Having been to other productions by THEATREclub, I was somewhat prepared for the trilogy. Well, at least I thought I was. I knew well that I was going to see three pieces about possibly shocking but truthful reality, about what’s going on behind the closed doors and shut mouthes, about what is not only not being talked about but is being ignored and willingly forgotten by many. The company is famous for its thorough research process, for devising their plays inside the company and for the deep belief that a change is always possible. I was ready to be challenged. I was ready to see the real Ireland.

The Ireland Trilogy consists of three plays: The Family, Heroine and History. All of them are played by the same core ensemble of actors and directed by the company’s very own Grace Dyas.

The Family, just like the title suggests, peeks on the life of an ordinary Irish family. Here we have everything from: unrequited love to fathers and sons battles, to a relative leaving for America, to the fact that a family doesn’t exist as a family anymore, it’s just a bunch of cohabiting people who can’t or don’t want to listen, to understand and to support each other. All this is set in a freshly painted cardboard house with the romantic Andy Williams songs playing in the background. A beautifully wrapped glossy candy that is slightly rotten on the inside.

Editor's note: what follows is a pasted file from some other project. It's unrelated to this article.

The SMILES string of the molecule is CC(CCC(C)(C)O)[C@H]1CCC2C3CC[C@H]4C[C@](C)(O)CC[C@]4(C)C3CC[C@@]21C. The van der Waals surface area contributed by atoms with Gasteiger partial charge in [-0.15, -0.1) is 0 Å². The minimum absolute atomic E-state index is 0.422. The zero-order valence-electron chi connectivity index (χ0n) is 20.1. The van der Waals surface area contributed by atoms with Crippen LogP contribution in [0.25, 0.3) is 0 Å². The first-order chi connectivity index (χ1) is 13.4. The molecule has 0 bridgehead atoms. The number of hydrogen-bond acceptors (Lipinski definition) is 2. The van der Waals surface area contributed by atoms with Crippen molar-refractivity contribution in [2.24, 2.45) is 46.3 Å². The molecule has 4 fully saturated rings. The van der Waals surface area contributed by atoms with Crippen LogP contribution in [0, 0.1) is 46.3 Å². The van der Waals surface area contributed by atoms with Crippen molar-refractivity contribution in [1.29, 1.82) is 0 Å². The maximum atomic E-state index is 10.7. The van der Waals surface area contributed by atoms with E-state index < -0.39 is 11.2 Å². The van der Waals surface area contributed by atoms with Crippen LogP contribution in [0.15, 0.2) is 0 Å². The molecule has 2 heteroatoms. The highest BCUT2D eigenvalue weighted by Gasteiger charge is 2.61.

This piece strikes from the beginning as the characters acknowledge the audience’s existence straight away and even keep track of the “show time”. We become part of the play. What’s happening on stage isn’t happening to some faceless fictional “them”. It’s happening to our relatives, to our friends, to our neighbours… Sometimes, it’s even happening to us. The sound of a million voices, all shouting, screaming, whispering at the same time, makes it difficult to make out the words and sentences but impossible not to try to. All we have to do is just listen.

Heroine takes a look at the abuse of illegal drugs in Ireland for the last half of the century. A very beautifully composed piece with elements of poetry, spoken word and nostalgia for the good olden days. Heroine has a totally different feel to it as opposed to The Family. From the pink cotton candy fifties, we move to the cool, leather-jacketed, edgy seventies of sex, drugs and rock-n-roll. The children of yesterday have grown up. They live in shabby apartments with their questionable friends, where they pump up hard drugs down the pulsing veins and watch trash TV programmes all day long. They don’t care about the future or the world. All those bad things happening around, they are not happening.